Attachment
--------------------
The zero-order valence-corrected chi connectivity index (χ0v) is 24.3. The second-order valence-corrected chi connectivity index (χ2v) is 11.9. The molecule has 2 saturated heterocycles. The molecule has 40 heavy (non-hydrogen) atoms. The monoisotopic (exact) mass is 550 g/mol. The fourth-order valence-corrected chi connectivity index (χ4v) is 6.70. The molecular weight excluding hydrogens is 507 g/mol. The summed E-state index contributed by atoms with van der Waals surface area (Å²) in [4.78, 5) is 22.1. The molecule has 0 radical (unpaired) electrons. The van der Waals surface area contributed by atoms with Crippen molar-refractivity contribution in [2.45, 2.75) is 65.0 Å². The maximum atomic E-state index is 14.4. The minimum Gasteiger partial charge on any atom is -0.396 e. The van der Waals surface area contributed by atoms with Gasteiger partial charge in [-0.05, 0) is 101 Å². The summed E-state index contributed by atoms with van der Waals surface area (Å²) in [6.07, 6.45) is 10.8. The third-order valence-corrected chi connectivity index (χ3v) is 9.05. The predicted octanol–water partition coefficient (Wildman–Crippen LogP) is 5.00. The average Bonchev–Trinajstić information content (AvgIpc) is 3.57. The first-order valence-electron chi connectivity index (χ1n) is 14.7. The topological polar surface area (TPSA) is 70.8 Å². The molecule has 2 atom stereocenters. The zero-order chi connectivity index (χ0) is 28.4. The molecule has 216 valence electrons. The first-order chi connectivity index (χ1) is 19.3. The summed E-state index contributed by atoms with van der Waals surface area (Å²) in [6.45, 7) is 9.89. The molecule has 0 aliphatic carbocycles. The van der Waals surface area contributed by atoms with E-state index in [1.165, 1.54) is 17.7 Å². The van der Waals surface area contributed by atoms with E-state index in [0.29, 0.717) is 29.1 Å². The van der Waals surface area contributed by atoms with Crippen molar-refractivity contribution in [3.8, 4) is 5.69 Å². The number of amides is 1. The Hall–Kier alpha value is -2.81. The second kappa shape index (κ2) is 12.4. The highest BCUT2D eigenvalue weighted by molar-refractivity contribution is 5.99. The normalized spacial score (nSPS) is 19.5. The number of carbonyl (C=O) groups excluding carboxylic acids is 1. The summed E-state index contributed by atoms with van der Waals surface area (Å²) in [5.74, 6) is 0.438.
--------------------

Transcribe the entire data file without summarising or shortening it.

The zero-order valence-corrected chi connectivity index (χ0v) is 24.3. The second-order valence-corrected chi connectivity index (χ2v) is 11.9. The molecule has 2 saturated heterocycles. The molecule has 40 heavy (non-hydrogen) atoms. The monoisotopic (exact) mass is 550 g/mol. The fourth-order valence-corrected chi connectivity index (χ4v) is 6.70. The molecular weight excluding hydrogens is 507 g/mol. The summed E-state index contributed by atoms with van der Waals surface area (Å²) in [4.78, 5) is 22.1. The molecule has 0 radical (unpaired) electrons. The van der Waals surface area contributed by atoms with Crippen molar-refractivity contribution in [2.45, 2.75) is 65.0 Å². The maximum atomic E-state index is 14.4. The minimum Gasteiger partial charge on any atom is -0.396 e. The van der Waals surface area contributed by atoms with Gasteiger partial charge in [-0.05, 0) is 101 Å². The summed E-state index contributed by atoms with van der Waals surface area (Å²) in [6.07, 6.45) is 10.8. The third-order valence-corrected chi connectivity index (χ3v) is 9.05. The predicted octanol–water partition coefficient (Wildman–Crippen LogP) is 5.00. The average Bonchev–Trinajstić information content (AvgIpc) is 3.57. The first-order valence-electron chi connectivity index (χ1n) is 14.7. The topological polar surface area (TPSA) is 70.8 Å². The molecule has 2 atom stereocenters. The zero-order chi connectivity index (χ0) is 28.4. The molecule has 216 valence electrons. The first-order chi connectivity index (χ1) is 19.3. The summed E-state index contributed by atoms with van der Waals surface area (Å²) in [6.45, 7) is 9.89. The molecule has 0 aliphatic carbocycles. The van der Waals surface area contributed by atoms with E-state index in [1.165, 1.54) is 17.7 Å². The van der Waals surface area contributed by atoms with E-state index in [0.29, 0.717) is 29.1 Å². The van der Waals surface area contributed by atoms with Crippen molar-refractivity contribution in [3.8, 4) is 5.69 Å². The number of amides is 1. The Hall–Kier alpha value is -2.81. The second kappa shape index (κ2) is 12.4. The highest BCUT2D eigenvalue weighted by molar-refractivity contribution is 5.99. The normalized spacial score (nSPS) is 19.5. The number of carbonyl (C=O) groups excluding carboxylic acids is 1. The summed E-state index contributed by atoms with van der Waals surface area (Å²) in [5.74, 6) is 0.438.